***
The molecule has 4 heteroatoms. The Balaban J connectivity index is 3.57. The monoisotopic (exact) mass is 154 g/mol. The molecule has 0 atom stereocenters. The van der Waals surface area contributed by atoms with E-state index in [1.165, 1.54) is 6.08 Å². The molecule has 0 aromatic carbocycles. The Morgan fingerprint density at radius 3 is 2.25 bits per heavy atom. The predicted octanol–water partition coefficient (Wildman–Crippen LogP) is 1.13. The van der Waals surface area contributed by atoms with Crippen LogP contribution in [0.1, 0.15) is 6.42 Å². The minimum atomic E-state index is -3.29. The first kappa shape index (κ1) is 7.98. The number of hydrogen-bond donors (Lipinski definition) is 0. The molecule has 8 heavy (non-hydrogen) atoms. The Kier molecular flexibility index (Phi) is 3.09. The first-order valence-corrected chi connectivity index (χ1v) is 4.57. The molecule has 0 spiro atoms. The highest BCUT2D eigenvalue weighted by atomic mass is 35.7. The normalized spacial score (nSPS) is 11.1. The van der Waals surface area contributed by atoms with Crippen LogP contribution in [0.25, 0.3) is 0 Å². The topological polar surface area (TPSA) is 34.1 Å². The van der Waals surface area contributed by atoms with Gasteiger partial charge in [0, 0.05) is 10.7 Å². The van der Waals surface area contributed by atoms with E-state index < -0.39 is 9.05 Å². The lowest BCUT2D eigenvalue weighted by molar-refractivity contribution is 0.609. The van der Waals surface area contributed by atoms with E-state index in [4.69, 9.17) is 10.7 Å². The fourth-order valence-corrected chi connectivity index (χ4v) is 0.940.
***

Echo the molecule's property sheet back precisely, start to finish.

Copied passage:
The molecule has 4 heteroatoms. The Balaban J connectivity index is 3.57. The monoisotopic (exact) mass is 154 g/mol. The molecule has 0 atom stereocenters. The van der Waals surface area contributed by atoms with E-state index in [1.165, 1.54) is 6.08 Å². The molecule has 0 aromatic carbocycles. The Morgan fingerprint density at radius 3 is 2.25 bits per heavy atom. The predicted octanol–water partition coefficient (Wildman–Crippen LogP) is 1.13. The van der Waals surface area contributed by atoms with Crippen LogP contribution in [0.1, 0.15) is 6.42 Å². The minimum atomic E-state index is -3.29. The first kappa shape index (κ1) is 7.98. The number of hydrogen-bond donors (Lipinski definition) is 0. The molecule has 8 heavy (non-hydrogen) atoms. The Kier molecular flexibility index (Phi) is 3.09. The first-order valence-corrected chi connectivity index (χ1v) is 4.57. The molecule has 0 spiro atoms. The highest BCUT2D eigenvalue weighted by atomic mass is 35.7. The normalized spacial score (nSPS) is 11.1. The van der Waals surface area contributed by atoms with Crippen LogP contribution in [0.25, 0.3) is 0 Å². The topological polar surface area (TPSA) is 34.1 Å². The van der Waals surface area contributed by atoms with Gasteiger partial charge in [0, 0.05) is 10.7 Å². The van der Waals surface area contributed by atoms with E-state index < -0.39 is 9.05 Å². The lowest BCUT2D eigenvalue weighted by molar-refractivity contribution is 0.609. The van der Waals surface area contributed by atoms with E-state index in [4.69, 9.17) is 10.7 Å². The fourth-order valence-corrected chi connectivity index (χ4v) is 0.940.